Under the plain language of section 2034, subdivision (a), of the Code of Civil Procedure, costs are not to be awarded unless the trial court finds that the refusal to answer questions was without substantial justification. In the present case, respondent court determined that the record did not indicate that the refusal was without substantial justification, and no showing has been made that it abused its discretion in so determining.
 Furthermore, section 2034, subdivision (a), of the Code of Civil Procedure provides that if a motion to compel answers is granted, and the trial court finds that the refusal was without substantial justification, it may require the refusing party to pay the costs of the examining party. Thus, even if a trial court finds that the refusal was without substantial justification, it is not required to award costs.
As plaintiff points out, the Court of Appeal found that there was no sound ground to justify respondent court's denial of plaintiff's request that defendant Young be ordered to answer the deposition questions. (Pembers v. Superior Court, supra, 240 Cal. App. 2d 888, 890 [1b].)
Although we are not here required to determine the soundness of that holding, we wish to call attention to the fact that none of the cases cited by the Court of Appeal in support of its holding involved inquiry on the deposition of a layman as to the factual basis on which he claimed his opponent to have been negligent or contributively negligent.
In Singer v. Superior Court, 54 Cal. 2d 318 [5 Cal. Rptr. 697, 353 P.2d 305], cited by the Court of Appeal, it was held that answers to such questions should be required when propounded by written interrogatories; but such a situation is clearly different from that presented on the oral deposition of a layman.
 In any event, the statement by the Court of Appeal that "there was no sound ground to justify [respondent court's] denial" of plaintiff's request that defendant Young be ordered to answer the questions cannot, as plaintiff seems to assume, be regarded as the equivalent of a holding that [66 Cal. 2d 605] defendant Young's refusal was "without substantial justification" under the cost provisions of section 2034 of the Code of Civil Procedure here involved.
The order to show cause is dismissed and the writ of mandate is denied.
Traynor, C. J., Peters, J., Tobriner, J., and Burke, J., concurred.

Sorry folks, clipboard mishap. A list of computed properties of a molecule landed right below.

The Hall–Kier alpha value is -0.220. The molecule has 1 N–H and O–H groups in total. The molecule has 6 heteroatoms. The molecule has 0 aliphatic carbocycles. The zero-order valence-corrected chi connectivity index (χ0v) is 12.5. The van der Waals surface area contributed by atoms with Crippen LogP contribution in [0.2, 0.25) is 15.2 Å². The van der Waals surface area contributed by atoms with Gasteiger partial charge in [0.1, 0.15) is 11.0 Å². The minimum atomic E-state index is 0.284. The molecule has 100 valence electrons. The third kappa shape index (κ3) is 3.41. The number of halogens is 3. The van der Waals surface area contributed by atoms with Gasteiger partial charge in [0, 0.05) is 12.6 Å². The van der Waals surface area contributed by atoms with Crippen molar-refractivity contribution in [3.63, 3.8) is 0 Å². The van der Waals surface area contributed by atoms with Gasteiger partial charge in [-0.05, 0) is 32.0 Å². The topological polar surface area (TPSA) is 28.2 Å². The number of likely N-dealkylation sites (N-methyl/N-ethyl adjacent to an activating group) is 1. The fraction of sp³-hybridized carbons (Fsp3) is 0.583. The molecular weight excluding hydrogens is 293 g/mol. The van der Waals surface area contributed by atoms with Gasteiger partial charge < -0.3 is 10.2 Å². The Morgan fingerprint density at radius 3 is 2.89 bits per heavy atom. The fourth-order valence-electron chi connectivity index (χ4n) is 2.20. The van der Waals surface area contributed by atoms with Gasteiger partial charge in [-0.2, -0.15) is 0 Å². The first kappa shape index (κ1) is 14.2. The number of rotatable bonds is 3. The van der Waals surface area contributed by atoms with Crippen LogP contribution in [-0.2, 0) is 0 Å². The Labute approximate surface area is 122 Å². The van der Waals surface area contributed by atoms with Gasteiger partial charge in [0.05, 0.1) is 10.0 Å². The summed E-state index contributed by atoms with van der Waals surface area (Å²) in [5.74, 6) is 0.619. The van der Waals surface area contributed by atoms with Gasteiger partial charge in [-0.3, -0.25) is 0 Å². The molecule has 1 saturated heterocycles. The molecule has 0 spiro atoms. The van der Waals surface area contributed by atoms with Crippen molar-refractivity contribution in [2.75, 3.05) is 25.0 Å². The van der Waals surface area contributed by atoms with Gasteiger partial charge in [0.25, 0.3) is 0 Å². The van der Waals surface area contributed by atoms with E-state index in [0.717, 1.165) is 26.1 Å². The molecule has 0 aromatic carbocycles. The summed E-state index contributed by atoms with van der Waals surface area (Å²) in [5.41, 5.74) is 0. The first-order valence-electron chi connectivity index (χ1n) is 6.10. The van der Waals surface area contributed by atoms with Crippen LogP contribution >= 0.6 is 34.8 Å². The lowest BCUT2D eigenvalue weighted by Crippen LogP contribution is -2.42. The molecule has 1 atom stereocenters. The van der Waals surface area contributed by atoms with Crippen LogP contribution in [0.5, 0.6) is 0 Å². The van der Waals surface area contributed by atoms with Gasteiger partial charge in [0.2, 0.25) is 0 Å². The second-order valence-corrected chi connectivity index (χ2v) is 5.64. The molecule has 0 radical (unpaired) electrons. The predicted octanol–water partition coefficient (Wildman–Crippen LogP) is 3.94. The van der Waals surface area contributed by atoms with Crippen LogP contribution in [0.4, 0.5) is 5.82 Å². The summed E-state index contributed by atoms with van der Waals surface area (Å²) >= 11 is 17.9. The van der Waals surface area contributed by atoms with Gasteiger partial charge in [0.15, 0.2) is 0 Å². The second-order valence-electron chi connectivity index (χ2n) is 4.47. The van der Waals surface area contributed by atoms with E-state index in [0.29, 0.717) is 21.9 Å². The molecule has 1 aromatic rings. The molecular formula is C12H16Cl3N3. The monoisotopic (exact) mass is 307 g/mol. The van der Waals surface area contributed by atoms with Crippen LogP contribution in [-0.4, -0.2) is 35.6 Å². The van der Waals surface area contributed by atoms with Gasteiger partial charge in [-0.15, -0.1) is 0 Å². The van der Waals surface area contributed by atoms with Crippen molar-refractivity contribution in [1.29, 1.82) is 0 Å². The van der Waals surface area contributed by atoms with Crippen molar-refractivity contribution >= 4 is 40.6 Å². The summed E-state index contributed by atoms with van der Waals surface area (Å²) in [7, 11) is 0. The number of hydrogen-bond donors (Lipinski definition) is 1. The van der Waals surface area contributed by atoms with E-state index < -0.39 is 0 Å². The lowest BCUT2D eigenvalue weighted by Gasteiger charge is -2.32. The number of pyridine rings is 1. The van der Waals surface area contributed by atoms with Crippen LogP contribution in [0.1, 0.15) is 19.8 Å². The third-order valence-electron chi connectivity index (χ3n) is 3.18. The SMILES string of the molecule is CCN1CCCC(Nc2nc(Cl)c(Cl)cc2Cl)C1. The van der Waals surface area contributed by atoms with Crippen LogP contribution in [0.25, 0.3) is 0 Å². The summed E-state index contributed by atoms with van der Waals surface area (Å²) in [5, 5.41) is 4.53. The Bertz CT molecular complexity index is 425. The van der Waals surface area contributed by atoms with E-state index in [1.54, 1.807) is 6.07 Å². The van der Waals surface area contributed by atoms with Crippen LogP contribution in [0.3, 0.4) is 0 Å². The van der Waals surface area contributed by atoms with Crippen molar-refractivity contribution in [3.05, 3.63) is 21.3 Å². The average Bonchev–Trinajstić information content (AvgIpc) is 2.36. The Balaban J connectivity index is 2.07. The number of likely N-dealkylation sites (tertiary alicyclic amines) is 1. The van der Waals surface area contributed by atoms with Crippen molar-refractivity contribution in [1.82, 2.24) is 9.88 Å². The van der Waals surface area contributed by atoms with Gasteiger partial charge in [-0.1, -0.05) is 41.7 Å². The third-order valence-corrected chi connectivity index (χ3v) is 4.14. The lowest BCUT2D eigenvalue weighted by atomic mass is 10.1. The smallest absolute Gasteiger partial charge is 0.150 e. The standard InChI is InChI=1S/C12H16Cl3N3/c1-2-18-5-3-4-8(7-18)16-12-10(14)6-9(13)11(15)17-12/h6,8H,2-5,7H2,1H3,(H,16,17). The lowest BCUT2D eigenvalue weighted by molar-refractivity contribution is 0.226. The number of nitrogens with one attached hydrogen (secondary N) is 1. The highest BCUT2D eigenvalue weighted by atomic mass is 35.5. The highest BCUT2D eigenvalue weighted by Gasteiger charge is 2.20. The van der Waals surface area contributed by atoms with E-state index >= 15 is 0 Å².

In almost identical form the questions which counsel asked of defendant were approved by this court in Singer v. Superior Court (1960) 54 Cal. 2d 318 [5 Cal. Rptr. 697, 353 P.2d 305]. That Singer involved written interrogatories and this case an oral deposition is a trivial distinction. Thus the issue was no longer in doubt, and clearly any declination to reply was "without substantial justification."
The Court of Appeal properly found the trial court's refusal to require the defendant to answer the questions "was an abuse of discretion; there was no sound ground to justify the denial of the request made by plaintiff." This amounted to the finding contemplated by section 2034, subdivision (a), of the Code of Civil Procedure that "the refusal was without substantial justification." Indeed, here the refusal was without any justification. The trial court no longer had the power to review that issue.
The Court of Appeal could have ordered the refusing deponent or his attorney to pay to the examining party the amount of the reasonable expenses incurred in obtaining the order. Instead, however, the Court of Appeal ordered the trial court to set aside its previous order of denial, to order the defendant to answer the questions, and at that time the trial court "shall hear and determine any motion which may be made by [plaintiff] for an award of costs."
The majority refer back to section 2034, subdivision (a), and interpret the word "may" to invest the trial court with renewed discretion after remand of the matter from the Court of Appeal. Such construction seems strained in view of the appellate opinion holding the trial court had already abused its discretion. The manifest purport of the Court of Appeal's order was that the trial court merely hear the plaintiff's motion to ascertain the amount of the costs reasonably incurred.
Under the circumstances of this case, after the clearly [66 Cal. 2d 606] erroneous refusal of the trial court to require defendant to answer the questions, the same court's subsequent denial of all costs incurred by the plaintiff in obtaining the order to which he was previously entitled can only be characterized as bordering on the capricious. The majority compound the imposition upon plaintiff by approving this arbitrary trial court ruling that the refusal to answer questions was not "without substantial justification" after the Court of Appeal had previously determined it was.
The principle of full and candid discovery before trial is thus dealt a severe blow, for an implication will persist that discovery may be achieved only by the party with the most resources or staying power.
The record demonstrates that the plaintiff sought an answer to his questions for approximately one year. He lost both time and treasure to obtain that to which Singer held in 1960 he was undeniably entitled. Certainly both the law and elementary fairness dictate he recoup at least his out-of-pocket "reasonable expenses."
I would grant a writ of mandate.
Sullivan, J., concurred.